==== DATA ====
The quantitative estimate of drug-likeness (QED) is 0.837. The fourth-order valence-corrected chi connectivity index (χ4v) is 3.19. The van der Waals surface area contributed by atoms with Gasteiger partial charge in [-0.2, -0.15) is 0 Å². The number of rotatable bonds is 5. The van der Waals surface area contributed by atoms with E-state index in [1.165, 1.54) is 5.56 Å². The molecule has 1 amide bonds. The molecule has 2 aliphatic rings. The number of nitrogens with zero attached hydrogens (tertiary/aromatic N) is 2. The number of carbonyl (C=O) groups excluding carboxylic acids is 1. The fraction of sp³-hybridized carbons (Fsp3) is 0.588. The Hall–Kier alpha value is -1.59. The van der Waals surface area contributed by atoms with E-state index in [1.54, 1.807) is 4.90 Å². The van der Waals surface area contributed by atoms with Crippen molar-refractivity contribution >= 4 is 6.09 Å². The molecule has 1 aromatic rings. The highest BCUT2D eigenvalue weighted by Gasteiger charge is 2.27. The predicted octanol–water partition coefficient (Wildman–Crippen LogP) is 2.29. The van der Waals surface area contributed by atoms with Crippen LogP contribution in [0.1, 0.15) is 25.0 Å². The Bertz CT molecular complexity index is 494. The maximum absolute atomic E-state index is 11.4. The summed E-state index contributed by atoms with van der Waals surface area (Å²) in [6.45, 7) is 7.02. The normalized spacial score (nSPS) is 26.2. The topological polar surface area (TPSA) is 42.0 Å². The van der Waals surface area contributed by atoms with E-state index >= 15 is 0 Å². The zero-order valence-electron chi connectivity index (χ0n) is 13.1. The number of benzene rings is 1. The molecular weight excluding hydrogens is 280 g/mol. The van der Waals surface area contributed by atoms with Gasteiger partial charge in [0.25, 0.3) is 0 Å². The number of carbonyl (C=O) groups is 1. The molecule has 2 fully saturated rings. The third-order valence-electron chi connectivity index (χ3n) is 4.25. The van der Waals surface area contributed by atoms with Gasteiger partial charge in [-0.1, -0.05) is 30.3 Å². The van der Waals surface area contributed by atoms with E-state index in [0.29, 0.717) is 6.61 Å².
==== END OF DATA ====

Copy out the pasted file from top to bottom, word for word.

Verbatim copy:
The quantitative estimate of drug-likeness (QED) is 0.837. The fourth-order valence-corrected chi connectivity index (χ4v) is 3.19. The van der Waals surface area contributed by atoms with Gasteiger partial charge in [-0.2, -0.15) is 0 Å². The number of rotatable bonds is 5. The van der Waals surface area contributed by atoms with E-state index in [1.165, 1.54) is 5.56 Å². The molecule has 1 amide bonds. The molecule has 2 aliphatic rings. The number of nitrogens with zero attached hydrogens (tertiary/aromatic N) is 2. The number of carbonyl (C=O) groups excluding carboxylic acids is 1. The fraction of sp³-hybridized carbons (Fsp3) is 0.588. The Hall–Kier alpha value is -1.59. The van der Waals surface area contributed by atoms with E-state index in [1.54, 1.807) is 4.90 Å². The van der Waals surface area contributed by atoms with Crippen molar-refractivity contribution >= 4 is 6.09 Å². The molecule has 1 aromatic rings. The highest BCUT2D eigenvalue weighted by Gasteiger charge is 2.27. The predicted octanol–water partition coefficient (Wildman–Crippen LogP) is 2.29. The van der Waals surface area contributed by atoms with Crippen LogP contribution in [0.1, 0.15) is 25.0 Å². The Bertz CT molecular complexity index is 494. The maximum absolute atomic E-state index is 11.4. The summed E-state index contributed by atoms with van der Waals surface area (Å²) in [6.45, 7) is 7.02. The normalized spacial score (nSPS) is 26.2. The topological polar surface area (TPSA) is 42.0 Å². The van der Waals surface area contributed by atoms with E-state index >= 15 is 0 Å². The zero-order valence-electron chi connectivity index (χ0n) is 13.1. The number of benzene rings is 1. The molecular weight excluding hydrogens is 280 g/mol. The van der Waals surface area contributed by atoms with Gasteiger partial charge in [0.25, 0.3) is 0 Å². The number of carbonyl (C=O) groups is 1. The molecule has 2 fully saturated rings. The third-order valence-electron chi connectivity index (χ3n) is 4.25. The van der Waals surface area contributed by atoms with Gasteiger partial charge in [-0.1, -0.05) is 30.3 Å². The van der Waals surface area contributed by atoms with E-state index in [0.29, 0.717) is 6.61 Å².